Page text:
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The Journal of investigative dermatology

Glycyrrhizin Ameliorates Fibrosis, Vasculopathy, and Inflammation in Animal Models of Systemic Sclerosis.


PMID 27777101

Abstract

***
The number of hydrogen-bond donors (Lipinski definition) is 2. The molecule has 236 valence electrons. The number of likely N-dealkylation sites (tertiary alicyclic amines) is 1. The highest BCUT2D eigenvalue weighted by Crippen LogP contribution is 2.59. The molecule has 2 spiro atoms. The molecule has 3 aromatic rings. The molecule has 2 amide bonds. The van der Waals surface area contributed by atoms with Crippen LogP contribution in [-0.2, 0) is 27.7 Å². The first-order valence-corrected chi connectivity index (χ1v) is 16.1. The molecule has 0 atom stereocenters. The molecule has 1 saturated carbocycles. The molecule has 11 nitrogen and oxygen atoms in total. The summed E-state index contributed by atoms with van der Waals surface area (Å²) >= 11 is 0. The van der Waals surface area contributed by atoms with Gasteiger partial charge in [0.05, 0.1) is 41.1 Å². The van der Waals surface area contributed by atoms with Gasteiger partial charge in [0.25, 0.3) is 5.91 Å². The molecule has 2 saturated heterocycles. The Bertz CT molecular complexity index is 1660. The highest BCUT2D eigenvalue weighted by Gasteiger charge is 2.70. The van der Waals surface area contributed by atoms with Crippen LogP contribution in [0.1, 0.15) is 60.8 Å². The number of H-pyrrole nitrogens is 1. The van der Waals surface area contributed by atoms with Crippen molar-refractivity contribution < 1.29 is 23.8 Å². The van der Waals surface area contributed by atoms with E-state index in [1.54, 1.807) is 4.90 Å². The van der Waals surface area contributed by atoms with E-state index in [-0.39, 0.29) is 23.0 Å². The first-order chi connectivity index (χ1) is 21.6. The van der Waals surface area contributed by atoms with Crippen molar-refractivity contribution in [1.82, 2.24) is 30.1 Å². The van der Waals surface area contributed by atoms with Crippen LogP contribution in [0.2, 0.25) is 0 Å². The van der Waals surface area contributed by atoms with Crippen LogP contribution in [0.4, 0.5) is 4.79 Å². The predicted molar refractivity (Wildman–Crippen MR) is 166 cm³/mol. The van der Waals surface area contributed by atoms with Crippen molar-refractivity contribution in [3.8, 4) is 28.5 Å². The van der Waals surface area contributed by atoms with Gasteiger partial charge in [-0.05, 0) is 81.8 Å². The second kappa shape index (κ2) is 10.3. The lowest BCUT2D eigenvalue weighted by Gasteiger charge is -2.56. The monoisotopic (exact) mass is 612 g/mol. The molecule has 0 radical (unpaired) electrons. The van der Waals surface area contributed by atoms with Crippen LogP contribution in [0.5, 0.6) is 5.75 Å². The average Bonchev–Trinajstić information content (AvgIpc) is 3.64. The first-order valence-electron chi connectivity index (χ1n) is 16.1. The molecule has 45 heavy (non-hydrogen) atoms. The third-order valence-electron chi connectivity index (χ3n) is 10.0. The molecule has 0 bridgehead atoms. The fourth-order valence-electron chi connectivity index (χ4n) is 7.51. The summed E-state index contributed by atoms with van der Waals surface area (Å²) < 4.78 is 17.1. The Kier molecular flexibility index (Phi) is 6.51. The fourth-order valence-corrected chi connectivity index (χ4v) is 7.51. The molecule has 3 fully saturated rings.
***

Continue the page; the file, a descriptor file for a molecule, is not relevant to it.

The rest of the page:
Systemic sclerosis (SSc) is a multisystem inflammatory and vascular disease resulting in extensive tissue fibrosis. Glycyrrhizin, clinically used for chronic hepatic diseases and itching dermatitis, modulates the pathological processes of inflammation, vasculopathy, and fibrosis in human diseases and their animal models. Therefore, we investigated a potential impact of glycyrrhizin on the key pathological manifestations of SSc, including inflammation, vasculopathy, and tissue fibrosis, with bleomycin-treated mice mimicking the fibrotic and inflammatory components of SSc and endothelial cell-specific Fli1-knockout mice recapitulating SSc vasculopathy. Glycyrrhizin significantly ameliorated dermal fibrosis in bleomycin-treated mice, which was partly attributable to blockade of transforming growth factor-β signaling in dermal fibroblasts through the down-regulation of thrombospondin 1, a latent transforming growth factor-β receptor, and transcription factors Smad3 and Ets1. Furthermore, bleomycin-dependent induction of T helper type 2-skewed immune polarization, M2 macrophage infiltration, and endothelial-to-mesenchymal transition were greatly suppressed in mice administered glycyrrhizin. Glycyrrhizin also improved vascular permeability of endothelial cell-specific Fli1-knockout mice by increasing the expression of molecules regulating vascular integrity. These results indicate that glycyrrhizin ameliorates bleomycin-induced dermal fibrosis through the inhibition of fibroblast activation, T helper type 2-skewed immune polarization, M2 macrophage infiltration, and endothelial-to-mesenchymal transition and improves endothelial Fli1 deficiency-dependent vascular disintegrity, implying its potential as a disease-modifying drug for SSc.